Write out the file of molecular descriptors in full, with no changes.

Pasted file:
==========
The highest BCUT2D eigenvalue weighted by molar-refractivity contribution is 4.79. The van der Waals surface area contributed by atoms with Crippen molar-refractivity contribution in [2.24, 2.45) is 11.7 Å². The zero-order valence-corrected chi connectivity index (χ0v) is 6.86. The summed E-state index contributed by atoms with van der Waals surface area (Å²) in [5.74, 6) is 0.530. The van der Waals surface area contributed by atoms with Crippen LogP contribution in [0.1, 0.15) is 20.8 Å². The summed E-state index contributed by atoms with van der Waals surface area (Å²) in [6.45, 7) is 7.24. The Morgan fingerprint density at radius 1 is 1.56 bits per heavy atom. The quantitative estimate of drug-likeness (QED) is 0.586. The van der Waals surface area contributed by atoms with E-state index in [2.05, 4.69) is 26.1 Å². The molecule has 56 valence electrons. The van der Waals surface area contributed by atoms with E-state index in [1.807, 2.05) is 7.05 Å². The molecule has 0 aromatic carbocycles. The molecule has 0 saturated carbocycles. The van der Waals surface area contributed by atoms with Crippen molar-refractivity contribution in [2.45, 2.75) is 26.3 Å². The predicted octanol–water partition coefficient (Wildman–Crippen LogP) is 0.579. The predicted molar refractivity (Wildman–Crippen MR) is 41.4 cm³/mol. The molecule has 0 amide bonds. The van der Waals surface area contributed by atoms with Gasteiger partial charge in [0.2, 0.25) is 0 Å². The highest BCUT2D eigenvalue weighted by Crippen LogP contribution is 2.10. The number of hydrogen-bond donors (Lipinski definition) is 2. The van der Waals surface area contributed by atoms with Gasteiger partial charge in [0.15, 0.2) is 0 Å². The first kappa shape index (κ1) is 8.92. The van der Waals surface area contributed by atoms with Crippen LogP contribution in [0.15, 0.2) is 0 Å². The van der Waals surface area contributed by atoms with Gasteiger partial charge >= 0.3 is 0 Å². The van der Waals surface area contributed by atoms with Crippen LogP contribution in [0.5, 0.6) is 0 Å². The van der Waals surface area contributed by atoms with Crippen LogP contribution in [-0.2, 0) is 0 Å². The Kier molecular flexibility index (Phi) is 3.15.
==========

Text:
The highest BCUT2D eigenvalue weighted by molar-refractivity contribution is 4.79. The van der Waals surface area contributed by atoms with Crippen molar-refractivity contribution in [2.24, 2.45) is 11.7 Å². The zero-order valence-corrected chi connectivity index (χ0v) is 6.86. The summed E-state index contributed by atoms with van der Waals surface area (Å²) in [5.74, 6) is 0.530. The van der Waals surface area contributed by atoms with Crippen LogP contribution in [0.1, 0.15) is 20.8 Å². The summed E-state index contributed by atoms with van der Waals surface area (Å²) in [6.45, 7) is 7.24. The Morgan fingerprint density at radius 1 is 1.56 bits per heavy atom. The quantitative estimate of drug-likeness (QED) is 0.586. The van der Waals surface area contributed by atoms with E-state index in [2.05, 4.69) is 26.1 Å². The molecule has 56 valence electrons. The van der Waals surface area contributed by atoms with E-state index in [1.807, 2.05) is 7.05 Å². The molecule has 0 aromatic carbocycles. The molecule has 0 saturated carbocycles. The van der Waals surface area contributed by atoms with Crippen molar-refractivity contribution in [2.45, 2.75) is 26.3 Å². The predicted octanol–water partition coefficient (Wildman–Crippen LogP) is 0.579. The predicted molar refractivity (Wildman–Crippen MR) is 41.4 cm³/mol. The molecule has 0 amide bonds. The van der Waals surface area contributed by atoms with Gasteiger partial charge in [0.2, 0.25) is 0 Å². The highest BCUT2D eigenvalue weighted by Crippen LogP contribution is 2.10. The number of hydrogen-bond donors (Lipinski definition) is 2. The van der Waals surface area contributed by atoms with Gasteiger partial charge in [0.15, 0.2) is 0 Å². The first kappa shape index (κ1) is 8.92. The van der Waals surface area contributed by atoms with Crippen LogP contribution in [0.15, 0.2) is 0 Å². The van der Waals surface area contributed by atoms with Gasteiger partial charge >= 0.3 is 0 Å². The van der Waals surface area contributed by atoms with Crippen LogP contribution in [0.5, 0.6) is 0 Å². The van der Waals surface area contributed by atoms with Crippen LogP contribution in [-0.2, 0) is 0 Å². The Kier molecular flexibility index (Phi) is 3.15.